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Jan Lievens

Jan Lievens

*  1607 Leiden
† 1674 Amsterdam

Jan Lievens, a real child of prodigy in his days, is regarded one of the most important painters of Northern Alpine baroque and a link between Dutch and Flemish School.
Jan Lievens was born in Leiden in 1607. His talent showed from an early point on, it must have been so great that he began an apprenticeship in painting in his hometown at the age of eight. In 1617, at the age of ten, he changed to the Amsterdam studio of Pieter Lastman, who was at that point innovating Dutch history painting. Jan Lievens remained student of Pieter Lastman for two years. Afterwards, he began working as an independent artist – at the tender age of the 12.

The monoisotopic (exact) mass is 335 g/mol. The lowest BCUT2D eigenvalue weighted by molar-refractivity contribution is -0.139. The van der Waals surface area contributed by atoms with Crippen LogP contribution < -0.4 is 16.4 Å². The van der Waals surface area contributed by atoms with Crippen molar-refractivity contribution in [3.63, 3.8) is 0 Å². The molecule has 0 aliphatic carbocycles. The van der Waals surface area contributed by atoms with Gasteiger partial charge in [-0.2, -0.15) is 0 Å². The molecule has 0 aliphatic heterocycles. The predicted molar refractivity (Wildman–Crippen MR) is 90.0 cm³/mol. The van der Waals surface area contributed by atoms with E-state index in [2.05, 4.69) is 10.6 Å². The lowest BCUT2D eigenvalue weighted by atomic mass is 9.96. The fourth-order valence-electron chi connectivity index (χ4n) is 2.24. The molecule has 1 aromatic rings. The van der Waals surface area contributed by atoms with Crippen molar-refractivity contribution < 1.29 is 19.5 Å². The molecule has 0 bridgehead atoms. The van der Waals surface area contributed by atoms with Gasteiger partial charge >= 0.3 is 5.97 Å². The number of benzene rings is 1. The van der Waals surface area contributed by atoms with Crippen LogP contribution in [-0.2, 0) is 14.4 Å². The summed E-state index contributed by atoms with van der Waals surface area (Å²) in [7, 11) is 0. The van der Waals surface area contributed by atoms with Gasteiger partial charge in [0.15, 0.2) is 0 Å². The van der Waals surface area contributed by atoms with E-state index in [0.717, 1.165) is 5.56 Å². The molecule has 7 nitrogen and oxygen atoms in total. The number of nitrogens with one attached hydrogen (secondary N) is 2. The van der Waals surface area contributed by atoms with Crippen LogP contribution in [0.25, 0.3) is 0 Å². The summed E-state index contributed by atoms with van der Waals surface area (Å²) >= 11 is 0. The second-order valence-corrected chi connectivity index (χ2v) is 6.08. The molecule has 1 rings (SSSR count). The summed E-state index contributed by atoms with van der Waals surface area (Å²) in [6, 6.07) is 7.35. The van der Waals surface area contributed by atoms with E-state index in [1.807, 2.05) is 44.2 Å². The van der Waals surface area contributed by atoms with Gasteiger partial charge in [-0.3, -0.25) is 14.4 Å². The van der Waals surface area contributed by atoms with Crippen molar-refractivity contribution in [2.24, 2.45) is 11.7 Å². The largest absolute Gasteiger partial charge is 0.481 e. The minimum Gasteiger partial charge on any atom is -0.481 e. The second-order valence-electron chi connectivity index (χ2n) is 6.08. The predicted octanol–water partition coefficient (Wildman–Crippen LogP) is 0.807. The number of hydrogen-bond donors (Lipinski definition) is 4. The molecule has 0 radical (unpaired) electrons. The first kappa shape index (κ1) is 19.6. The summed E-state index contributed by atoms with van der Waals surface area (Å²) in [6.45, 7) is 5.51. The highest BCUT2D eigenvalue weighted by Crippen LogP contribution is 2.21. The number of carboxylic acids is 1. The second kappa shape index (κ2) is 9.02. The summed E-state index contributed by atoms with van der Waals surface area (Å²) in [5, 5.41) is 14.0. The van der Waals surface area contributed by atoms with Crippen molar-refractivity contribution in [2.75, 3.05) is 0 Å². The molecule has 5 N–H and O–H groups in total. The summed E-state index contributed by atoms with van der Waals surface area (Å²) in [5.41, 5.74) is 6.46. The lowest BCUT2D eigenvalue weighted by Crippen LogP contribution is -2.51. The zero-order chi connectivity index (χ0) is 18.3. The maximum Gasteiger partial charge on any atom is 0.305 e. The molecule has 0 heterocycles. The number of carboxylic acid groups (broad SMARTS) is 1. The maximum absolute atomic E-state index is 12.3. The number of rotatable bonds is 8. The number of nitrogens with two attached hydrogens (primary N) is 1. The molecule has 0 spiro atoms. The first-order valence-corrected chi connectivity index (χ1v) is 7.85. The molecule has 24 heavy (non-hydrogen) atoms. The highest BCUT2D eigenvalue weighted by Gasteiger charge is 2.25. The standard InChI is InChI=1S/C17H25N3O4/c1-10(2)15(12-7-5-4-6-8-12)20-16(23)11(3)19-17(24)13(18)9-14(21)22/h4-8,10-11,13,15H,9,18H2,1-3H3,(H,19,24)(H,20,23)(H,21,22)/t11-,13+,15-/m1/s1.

After he had completed his education, Jan Lievens returned to his hometown Leiden. The influence of the Utrecht Caravaggisti became obvious in works from this epoch. During those years Jan Lievens preferred large history paintings. In Leiden Jan Lievens also came in contact with Rembrandt, with whom he closely worked together for half a decade in the 1620s, but the two young painter geniuses were also close friends during the Leiden years.
Between 1632 and 1644 Jan Lievens spent most of the time in England (London) and Antwerp, where he encountered and began to love the Flemish baroque style. Portraits by Anthonis van Dyck had decisive influence on his style, just as the massive and vigorous works by the great Flemish artist Peter Paul Rubens. In the following Jan Lievens works became brighter, more picturesque and more elegant. Graphic art, however, was not neglected either by Jan Lievens in those days. He also made important works in this genre.
In 1644 Jan Lievens traveled to Amsterdam again and eventually settled for good. At the peak of his career Jan Lievens received commissions from highest circles, as well as from the municipality. But yet, he was always troubled by financial worries.
Jan Lievens died in Amsterdam in 1674.